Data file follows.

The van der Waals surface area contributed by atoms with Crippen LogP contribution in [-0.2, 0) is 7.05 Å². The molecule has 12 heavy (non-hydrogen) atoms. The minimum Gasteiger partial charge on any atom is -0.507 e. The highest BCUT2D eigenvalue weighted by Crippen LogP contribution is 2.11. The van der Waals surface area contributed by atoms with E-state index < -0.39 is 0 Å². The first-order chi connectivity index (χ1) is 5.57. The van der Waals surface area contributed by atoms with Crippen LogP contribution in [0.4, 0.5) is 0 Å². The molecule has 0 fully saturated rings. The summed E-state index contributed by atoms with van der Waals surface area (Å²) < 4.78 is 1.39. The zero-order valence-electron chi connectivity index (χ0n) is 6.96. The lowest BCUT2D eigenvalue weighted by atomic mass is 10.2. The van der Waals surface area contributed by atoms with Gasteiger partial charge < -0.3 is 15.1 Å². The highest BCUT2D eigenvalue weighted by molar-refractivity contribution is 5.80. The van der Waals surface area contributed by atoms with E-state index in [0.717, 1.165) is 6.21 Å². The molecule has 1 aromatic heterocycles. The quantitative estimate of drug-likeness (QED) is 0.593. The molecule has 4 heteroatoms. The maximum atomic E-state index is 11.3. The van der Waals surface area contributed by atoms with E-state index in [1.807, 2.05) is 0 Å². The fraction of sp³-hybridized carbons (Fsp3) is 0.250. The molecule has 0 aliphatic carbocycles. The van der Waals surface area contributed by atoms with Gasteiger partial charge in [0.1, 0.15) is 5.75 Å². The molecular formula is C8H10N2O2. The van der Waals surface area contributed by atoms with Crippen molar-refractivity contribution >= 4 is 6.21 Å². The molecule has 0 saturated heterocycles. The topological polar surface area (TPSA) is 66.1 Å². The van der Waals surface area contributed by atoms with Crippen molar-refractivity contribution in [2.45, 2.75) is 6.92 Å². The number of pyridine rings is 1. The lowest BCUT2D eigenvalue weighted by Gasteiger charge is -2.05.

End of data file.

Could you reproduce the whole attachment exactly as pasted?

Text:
The van der Waals surface area contributed by atoms with Crippen LogP contribution in [-0.2, 0) is 7.05 Å². The molecule has 12 heavy (non-hydrogen) atoms. The minimum Gasteiger partial charge on any atom is -0.507 e. The highest BCUT2D eigenvalue weighted by Crippen LogP contribution is 2.11. The van der Waals surface area contributed by atoms with E-state index < -0.39 is 0 Å². The first-order chi connectivity index (χ1) is 5.57. The van der Waals surface area contributed by atoms with Crippen LogP contribution in [0.4, 0.5) is 0 Å². The molecule has 0 fully saturated rings. The summed E-state index contributed by atoms with van der Waals surface area (Å²) < 4.78 is 1.39. The zero-order valence-electron chi connectivity index (χ0n) is 6.96. The lowest BCUT2D eigenvalue weighted by atomic mass is 10.2. The van der Waals surface area contributed by atoms with Gasteiger partial charge < -0.3 is 15.1 Å². The highest BCUT2D eigenvalue weighted by molar-refractivity contribution is 5.80. The van der Waals surface area contributed by atoms with E-state index in [0.717, 1.165) is 6.21 Å². The molecule has 1 aromatic heterocycles. The quantitative estimate of drug-likeness (QED) is 0.593. The molecule has 4 heteroatoms. The maximum atomic E-state index is 11.3. The van der Waals surface area contributed by atoms with E-state index in [1.807, 2.05) is 0 Å². The fraction of sp³-hybridized carbons (Fsp3) is 0.250. The molecule has 0 aliphatic carbocycles. The van der Waals surface area contributed by atoms with Gasteiger partial charge in [0.1, 0.15) is 5.75 Å². The molecular formula is C8H10N2O2. The van der Waals surface area contributed by atoms with Crippen molar-refractivity contribution >= 4 is 6.21 Å². The molecule has 0 saturated heterocycles. The topological polar surface area (TPSA) is 66.1 Å². The van der Waals surface area contributed by atoms with Crippen molar-refractivity contribution in [2.45, 2.75) is 6.92 Å². The number of pyridine rings is 1. The lowest BCUT2D eigenvalue weighted by Gasteiger charge is -2.05.